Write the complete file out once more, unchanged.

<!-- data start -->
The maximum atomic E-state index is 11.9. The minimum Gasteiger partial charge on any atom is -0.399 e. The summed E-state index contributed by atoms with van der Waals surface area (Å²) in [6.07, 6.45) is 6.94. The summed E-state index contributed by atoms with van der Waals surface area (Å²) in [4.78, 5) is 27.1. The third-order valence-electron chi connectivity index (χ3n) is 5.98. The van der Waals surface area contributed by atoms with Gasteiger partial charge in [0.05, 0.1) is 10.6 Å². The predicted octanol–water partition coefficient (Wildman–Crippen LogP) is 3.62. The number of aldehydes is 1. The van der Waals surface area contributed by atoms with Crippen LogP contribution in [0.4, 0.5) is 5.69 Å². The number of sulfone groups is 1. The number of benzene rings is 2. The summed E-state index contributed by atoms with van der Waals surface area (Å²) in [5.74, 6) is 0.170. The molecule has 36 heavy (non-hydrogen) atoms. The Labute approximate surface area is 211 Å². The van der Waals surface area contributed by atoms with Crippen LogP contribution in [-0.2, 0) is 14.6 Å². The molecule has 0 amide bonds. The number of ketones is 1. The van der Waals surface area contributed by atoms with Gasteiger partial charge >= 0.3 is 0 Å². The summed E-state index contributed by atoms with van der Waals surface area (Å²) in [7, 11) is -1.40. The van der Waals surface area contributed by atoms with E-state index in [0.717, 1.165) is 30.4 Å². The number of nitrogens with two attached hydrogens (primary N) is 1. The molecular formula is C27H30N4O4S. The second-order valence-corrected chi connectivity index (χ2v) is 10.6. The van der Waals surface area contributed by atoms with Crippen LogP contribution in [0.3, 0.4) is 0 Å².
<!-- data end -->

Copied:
The maximum atomic E-state index is 11.9. The minimum Gasteiger partial charge on any atom is -0.399 e. The summed E-state index contributed by atoms with van der Waals surface area (Å²) in [6.07, 6.45) is 6.94. The summed E-state index contributed by atoms with van der Waals surface area (Å²) in [4.78, 5) is 27.1. The third-order valence-electron chi connectivity index (χ3n) is 5.98. The van der Waals surface area contributed by atoms with Gasteiger partial charge in [0.05, 0.1) is 10.6 Å². The predicted octanol–water partition coefficient (Wildman–Crippen LogP) is 3.62. The number of aldehydes is 1. The van der Waals surface area contributed by atoms with Crippen LogP contribution in [0.4, 0.5) is 5.69 Å². The number of sulfone groups is 1. The number of benzene rings is 2. The summed E-state index contributed by atoms with van der Waals surface area (Å²) in [5.74, 6) is 0.170. The molecule has 36 heavy (non-hydrogen) atoms. The Labute approximate surface area is 211 Å². The van der Waals surface area contributed by atoms with Crippen LogP contribution in [-0.2, 0) is 14.6 Å². The molecule has 0 amide bonds. The number of ketones is 1. The van der Waals surface area contributed by atoms with Gasteiger partial charge >= 0.3 is 0 Å². The summed E-state index contributed by atoms with van der Waals surface area (Å²) in [7, 11) is -1.40. The van der Waals surface area contributed by atoms with E-state index in [0.717, 1.165) is 30.4 Å². The number of nitrogens with two attached hydrogens (primary N) is 1. The molecular formula is C27H30N4O4S. The second-order valence-corrected chi connectivity index (χ2v) is 10.6. The van der Waals surface area contributed by atoms with Crippen LogP contribution in [0.3, 0.4) is 0 Å².